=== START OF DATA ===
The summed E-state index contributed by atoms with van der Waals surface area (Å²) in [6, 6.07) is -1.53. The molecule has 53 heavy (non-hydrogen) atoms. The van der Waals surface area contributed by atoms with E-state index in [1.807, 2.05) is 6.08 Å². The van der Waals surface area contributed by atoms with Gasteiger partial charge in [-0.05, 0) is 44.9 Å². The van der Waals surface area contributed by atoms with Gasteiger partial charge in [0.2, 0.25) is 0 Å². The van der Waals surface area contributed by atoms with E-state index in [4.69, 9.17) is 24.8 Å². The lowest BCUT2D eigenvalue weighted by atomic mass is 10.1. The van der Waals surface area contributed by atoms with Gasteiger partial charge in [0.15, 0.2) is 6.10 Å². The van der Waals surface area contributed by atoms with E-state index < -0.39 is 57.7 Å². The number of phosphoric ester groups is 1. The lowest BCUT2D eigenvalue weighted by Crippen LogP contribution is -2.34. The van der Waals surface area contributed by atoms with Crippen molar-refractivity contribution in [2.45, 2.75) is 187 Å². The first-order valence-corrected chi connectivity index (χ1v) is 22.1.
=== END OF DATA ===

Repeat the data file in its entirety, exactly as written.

The summed E-state index contributed by atoms with van der Waals surface area (Å²) in [6, 6.07) is -1.53. The molecule has 53 heavy (non-hydrogen) atoms. The van der Waals surface area contributed by atoms with E-state index in [1.807, 2.05) is 6.08 Å². The van der Waals surface area contributed by atoms with Gasteiger partial charge in [-0.05, 0) is 44.9 Å². The van der Waals surface area contributed by atoms with Gasteiger partial charge in [0.2, 0.25) is 0 Å². The van der Waals surface area contributed by atoms with E-state index in [4.69, 9.17) is 24.8 Å². The lowest BCUT2D eigenvalue weighted by atomic mass is 10.1. The van der Waals surface area contributed by atoms with Gasteiger partial charge in [0.15, 0.2) is 6.10 Å². The van der Waals surface area contributed by atoms with E-state index < -0.39 is 57.7 Å². The number of phosphoric ester groups is 1. The lowest BCUT2D eigenvalue weighted by Crippen LogP contribution is -2.34. The van der Waals surface area contributed by atoms with Crippen molar-refractivity contribution in [2.45, 2.75) is 187 Å². The first-order valence-corrected chi connectivity index (χ1v) is 22.1.